One of the main reasons as to why there are ATM fees is simply to manage this service and to keep it running smoothly and conveniently for the bank or ATM owner’s customers. In fact, there is software that has to be upgraded on a routine basis, that which is often covered with fee services. The machine also has to be repaired on occasion, or at the very least, maintained for service. There is also the insurance responsibility that is required for ATM machines that owners have to take into account in case of theft, natural environmental causes or other issues. When a customer is a member of a bank, these types of maintenance fees are built into either the customer’s monthly fees or through fees to their accounts if their balances fall below a minimum balance requirement.
So while having ATM fees assessed to customers is not at all a “waste,” it helps when customers understand the need for these types of fees and why some banks charge one amount while other banks charge another. The best thing for ATM owners to do to keep a steady stream of business is to keep their fees reasonable but comparable to what their competition is charging in the market. For customers, it’s a good idea to try and be as consistent as possible with one banking institution so as to cut down on the amount of fees that they pay out, but ideally it’s best to be a member of the banking institution where they frequently use the ATM machine. This will help to ensure that their fees stay steadRead More
Doing business at a local ATM machine is not at all that uncommon, but what about trying to transact business with an ATM that’s located outside of your native country? Is it as easy to do, as it would be at home? Are the fees reasonable or astronomical? What about customer service, or support systems?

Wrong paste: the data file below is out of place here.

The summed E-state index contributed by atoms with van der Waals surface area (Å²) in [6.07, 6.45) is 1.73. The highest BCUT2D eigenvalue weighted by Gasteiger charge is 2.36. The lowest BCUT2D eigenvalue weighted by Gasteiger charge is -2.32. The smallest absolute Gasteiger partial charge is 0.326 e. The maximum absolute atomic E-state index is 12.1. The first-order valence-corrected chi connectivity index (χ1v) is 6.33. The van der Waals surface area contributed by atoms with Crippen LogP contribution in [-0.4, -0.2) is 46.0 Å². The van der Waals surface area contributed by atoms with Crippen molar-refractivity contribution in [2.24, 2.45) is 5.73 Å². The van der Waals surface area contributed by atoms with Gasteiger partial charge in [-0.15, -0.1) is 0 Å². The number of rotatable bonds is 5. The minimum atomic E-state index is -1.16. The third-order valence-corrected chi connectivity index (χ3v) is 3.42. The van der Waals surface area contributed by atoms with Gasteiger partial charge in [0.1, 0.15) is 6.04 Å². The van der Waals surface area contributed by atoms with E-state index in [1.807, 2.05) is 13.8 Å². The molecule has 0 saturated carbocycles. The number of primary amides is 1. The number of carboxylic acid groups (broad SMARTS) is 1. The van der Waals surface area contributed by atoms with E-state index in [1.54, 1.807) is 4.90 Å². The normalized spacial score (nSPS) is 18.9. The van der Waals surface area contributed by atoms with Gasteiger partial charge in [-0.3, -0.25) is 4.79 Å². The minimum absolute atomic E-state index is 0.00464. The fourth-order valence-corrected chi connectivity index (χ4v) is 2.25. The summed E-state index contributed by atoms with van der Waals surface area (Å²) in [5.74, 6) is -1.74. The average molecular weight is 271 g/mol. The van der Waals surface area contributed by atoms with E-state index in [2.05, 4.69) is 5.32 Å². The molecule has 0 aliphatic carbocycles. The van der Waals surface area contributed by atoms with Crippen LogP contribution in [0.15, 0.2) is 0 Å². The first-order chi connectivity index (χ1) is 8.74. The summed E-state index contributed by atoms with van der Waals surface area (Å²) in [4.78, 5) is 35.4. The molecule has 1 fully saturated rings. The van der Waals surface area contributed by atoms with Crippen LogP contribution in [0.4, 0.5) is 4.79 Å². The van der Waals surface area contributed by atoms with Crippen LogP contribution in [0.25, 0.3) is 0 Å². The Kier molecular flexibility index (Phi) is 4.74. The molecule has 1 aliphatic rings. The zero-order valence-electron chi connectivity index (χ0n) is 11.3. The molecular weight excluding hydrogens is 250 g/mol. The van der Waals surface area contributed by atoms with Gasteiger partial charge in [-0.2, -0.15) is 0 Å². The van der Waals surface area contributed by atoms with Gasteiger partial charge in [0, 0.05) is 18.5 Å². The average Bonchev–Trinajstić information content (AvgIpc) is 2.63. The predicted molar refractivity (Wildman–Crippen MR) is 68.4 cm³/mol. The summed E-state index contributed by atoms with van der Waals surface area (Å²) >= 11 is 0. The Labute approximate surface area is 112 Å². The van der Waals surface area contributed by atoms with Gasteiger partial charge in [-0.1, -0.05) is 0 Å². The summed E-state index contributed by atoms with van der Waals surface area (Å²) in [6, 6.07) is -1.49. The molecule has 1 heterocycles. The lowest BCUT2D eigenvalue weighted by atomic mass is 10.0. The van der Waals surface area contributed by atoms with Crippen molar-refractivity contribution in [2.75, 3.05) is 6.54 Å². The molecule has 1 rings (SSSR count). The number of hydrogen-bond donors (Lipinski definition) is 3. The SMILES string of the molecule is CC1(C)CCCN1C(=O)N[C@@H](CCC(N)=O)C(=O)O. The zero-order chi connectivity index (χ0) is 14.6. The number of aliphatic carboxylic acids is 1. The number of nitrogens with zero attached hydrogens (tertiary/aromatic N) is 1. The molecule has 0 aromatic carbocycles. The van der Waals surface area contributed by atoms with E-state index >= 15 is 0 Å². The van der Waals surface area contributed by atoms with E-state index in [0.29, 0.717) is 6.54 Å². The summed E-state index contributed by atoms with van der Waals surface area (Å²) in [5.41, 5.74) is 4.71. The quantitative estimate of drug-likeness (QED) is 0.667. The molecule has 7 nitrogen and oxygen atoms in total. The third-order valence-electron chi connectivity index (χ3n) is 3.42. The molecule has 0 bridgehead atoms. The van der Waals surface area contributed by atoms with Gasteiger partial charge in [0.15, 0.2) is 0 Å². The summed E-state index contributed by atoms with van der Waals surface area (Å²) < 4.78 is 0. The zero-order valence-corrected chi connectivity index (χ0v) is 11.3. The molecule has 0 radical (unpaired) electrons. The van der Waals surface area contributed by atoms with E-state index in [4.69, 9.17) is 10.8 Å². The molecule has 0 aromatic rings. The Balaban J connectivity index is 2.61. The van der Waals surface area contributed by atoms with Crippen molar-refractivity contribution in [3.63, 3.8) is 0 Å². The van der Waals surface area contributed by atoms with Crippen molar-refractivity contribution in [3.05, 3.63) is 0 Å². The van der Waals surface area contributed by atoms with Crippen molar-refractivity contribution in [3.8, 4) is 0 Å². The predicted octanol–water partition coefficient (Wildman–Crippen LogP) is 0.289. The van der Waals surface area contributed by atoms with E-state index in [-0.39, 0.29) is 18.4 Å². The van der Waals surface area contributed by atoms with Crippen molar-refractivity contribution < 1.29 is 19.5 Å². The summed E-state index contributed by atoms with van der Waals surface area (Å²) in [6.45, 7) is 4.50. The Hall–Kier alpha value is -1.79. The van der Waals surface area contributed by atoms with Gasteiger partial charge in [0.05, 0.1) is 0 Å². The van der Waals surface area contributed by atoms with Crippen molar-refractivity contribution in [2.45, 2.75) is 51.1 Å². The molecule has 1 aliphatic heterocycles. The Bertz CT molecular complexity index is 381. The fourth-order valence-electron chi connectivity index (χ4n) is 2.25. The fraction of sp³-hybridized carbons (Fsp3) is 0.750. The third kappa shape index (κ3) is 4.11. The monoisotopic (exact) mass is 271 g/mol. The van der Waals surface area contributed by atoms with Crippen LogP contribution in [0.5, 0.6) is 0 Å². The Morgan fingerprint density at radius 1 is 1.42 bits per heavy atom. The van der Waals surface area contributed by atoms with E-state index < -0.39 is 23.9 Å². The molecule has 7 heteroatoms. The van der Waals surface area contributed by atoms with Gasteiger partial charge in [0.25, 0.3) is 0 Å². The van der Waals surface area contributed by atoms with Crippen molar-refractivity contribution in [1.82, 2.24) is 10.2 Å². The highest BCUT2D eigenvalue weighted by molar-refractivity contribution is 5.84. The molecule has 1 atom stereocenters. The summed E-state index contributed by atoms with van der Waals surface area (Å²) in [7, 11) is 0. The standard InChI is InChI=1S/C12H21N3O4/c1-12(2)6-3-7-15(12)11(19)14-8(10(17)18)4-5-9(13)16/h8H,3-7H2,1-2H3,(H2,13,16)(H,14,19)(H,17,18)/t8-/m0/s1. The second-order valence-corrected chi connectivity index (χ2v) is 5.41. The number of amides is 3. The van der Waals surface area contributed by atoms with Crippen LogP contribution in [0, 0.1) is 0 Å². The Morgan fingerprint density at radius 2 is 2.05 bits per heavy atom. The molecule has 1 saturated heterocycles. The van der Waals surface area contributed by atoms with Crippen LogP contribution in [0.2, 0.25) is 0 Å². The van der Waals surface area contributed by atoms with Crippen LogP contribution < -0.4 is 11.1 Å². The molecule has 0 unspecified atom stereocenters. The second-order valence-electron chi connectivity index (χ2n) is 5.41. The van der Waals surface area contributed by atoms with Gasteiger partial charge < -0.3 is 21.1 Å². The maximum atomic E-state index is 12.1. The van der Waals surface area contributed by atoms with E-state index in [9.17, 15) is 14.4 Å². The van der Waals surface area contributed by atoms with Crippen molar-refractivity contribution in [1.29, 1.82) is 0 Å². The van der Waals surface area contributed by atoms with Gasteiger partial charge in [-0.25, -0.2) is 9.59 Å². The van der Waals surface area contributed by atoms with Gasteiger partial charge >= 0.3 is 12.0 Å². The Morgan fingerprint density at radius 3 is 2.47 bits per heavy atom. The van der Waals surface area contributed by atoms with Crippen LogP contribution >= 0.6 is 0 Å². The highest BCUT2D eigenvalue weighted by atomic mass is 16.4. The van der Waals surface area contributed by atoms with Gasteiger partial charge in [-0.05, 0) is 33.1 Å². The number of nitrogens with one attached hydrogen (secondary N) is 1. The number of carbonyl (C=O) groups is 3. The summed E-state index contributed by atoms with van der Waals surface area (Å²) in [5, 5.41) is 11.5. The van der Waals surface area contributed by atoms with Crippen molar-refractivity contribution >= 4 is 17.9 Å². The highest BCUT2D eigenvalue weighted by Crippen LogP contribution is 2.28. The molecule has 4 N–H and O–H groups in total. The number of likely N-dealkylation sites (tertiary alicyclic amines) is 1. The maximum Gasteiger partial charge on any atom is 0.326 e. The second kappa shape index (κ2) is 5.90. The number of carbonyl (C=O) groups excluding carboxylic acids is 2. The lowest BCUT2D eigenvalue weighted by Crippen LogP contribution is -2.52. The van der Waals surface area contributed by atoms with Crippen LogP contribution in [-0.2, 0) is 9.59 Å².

All of these are certainly legitimate concerns for any person who is trying to use an ATM machine out of the country. And, if you’re an ATM machine owner, it’s certainly a topic that you want to address with your customers so that you can help them to avoid any issues. Working with the proper channels that are necessary in order to have your ATM location properly mapped can mean the difference in you either losing, or gaining, business.
Dealing with financial institutions abroad can be quite interesting, especially given that each banking institution operates under its own set of guidelines. There are of course some areas where financial institutions operate under the same principles (legal, etc.), but there is flexibility on other areas where things can be changed or adjusted to fit the bank’s mission or objective. To protect the customer, there are a few things that they need to be aware of when doing business with international ATMs. Some include:
Try to only deal with ATMs that are owned and/or operated by the financial institution that owns them. This means, avoiding unknown, unheard of or ATMs that are ill-placed in different areas. If the customer experiences any problems with such machines, it would be a horrendous task to try and lay claim to any losses while in a foreign country.
- Conversion Fees